Arrival time.

For Fetter this transition process started over two years ago with an exploratory investigation into the needs of our label customers, moved into the building of one of the most comprehensive cost-analyzing databases and culminated into the testing of four very different digital presses and three of the latest sheet-fed  lithographic presses.  It involved labor changes, space consideration, process change and customer cooperation.

Time for change.

From a business operations standpoint we were able to quickly adapt many of the same quality requirements, productivity goals and job specifications from our current system.  This was a plus considering the additional time and cost it could have taken to change numerous practices and measurements at the same time we were asking so many employees to learn a new technology.  Another benefit was our ability to support this digital press with all the same finishing equipment we already had – and that our customers were comfortable with this tactic.  The finishing connection is significant because some digital presses force you to have different finishing equipment and processes, when coupled with the change in printing, creates additional stress in the plant and with our customers.

Remember, it’s all about time!

We are in the beginning of our second month of experiencing the dynamic capabilities of our new NexPress and the positive impact it is having on our plant.  Time will tell, but all indications point to exceeding our time efficiency expectations while delivering the product our customers need to succeed.

How is digital print changing the delivery of your products?

The Demand for On Demand

Contributed by Terry Gill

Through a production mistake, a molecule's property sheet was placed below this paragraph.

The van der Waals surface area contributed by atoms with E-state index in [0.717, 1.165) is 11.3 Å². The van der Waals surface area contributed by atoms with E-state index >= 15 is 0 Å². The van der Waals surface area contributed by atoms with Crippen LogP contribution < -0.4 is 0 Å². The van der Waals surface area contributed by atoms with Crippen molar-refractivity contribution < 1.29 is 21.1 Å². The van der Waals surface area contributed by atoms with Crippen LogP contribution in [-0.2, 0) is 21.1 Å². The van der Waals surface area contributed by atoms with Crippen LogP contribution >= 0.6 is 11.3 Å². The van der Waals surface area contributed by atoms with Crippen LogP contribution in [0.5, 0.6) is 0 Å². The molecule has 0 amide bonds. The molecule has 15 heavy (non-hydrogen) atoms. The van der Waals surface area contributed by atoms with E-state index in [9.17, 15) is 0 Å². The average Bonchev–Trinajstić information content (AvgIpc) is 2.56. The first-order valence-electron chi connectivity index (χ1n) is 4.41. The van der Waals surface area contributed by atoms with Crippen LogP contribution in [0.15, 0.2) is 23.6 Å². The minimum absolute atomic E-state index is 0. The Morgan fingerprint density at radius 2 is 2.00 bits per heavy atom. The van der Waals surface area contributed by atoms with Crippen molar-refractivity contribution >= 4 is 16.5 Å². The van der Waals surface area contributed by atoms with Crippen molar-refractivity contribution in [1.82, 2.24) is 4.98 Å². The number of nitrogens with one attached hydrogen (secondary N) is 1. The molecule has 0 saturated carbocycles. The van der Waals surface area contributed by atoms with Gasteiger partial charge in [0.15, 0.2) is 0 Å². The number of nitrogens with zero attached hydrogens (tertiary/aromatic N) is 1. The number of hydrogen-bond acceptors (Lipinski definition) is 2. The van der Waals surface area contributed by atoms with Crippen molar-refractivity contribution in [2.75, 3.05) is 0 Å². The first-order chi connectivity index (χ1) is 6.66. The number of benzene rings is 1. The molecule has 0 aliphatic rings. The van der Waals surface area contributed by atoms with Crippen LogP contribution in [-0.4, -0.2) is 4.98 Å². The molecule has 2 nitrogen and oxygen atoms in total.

Output agnostic. That’s where I’d like to start this conversation. It’s a concept we’ve been knocking around for several years as we’ve watched the incredible pace of change inside the marketing communications and business solutions marketplace.

As a company, we want to establish mindset where the output is whatever it needs to be. It can be determined by economics, risk factors, consumer preference or some other determinant, but we are to have zero bias. It may need to deliver from a very large piece of iron, the latest digital press or it may simply remain in its digital state as PDF.

Our role is to ensure the output choice isn’t influencing how we chose to manage the content. Think of it as the antithesis of the well-worn “Begin with the end in mind” approach. It’s beginning without worrying about what comes at the end. It’s really a freeing and powerful concept, but requires a different philosophy.

To really embrace and live out this concept you have to choose a different path. Its one where the value proposition isn’t defined by size, number or speed of our output devices; those are things that are easy to understand and exploit. They are linear and scalable. They plug in.

Marrying smartly designed and functional web facing content management tools with an output agnostic business model creates a new kind of value. And for those souls who live inside business climates that are heavily regulated, this new way can be more than just a means of surviving. Will this become a real competitive advantage or at least a fair fight?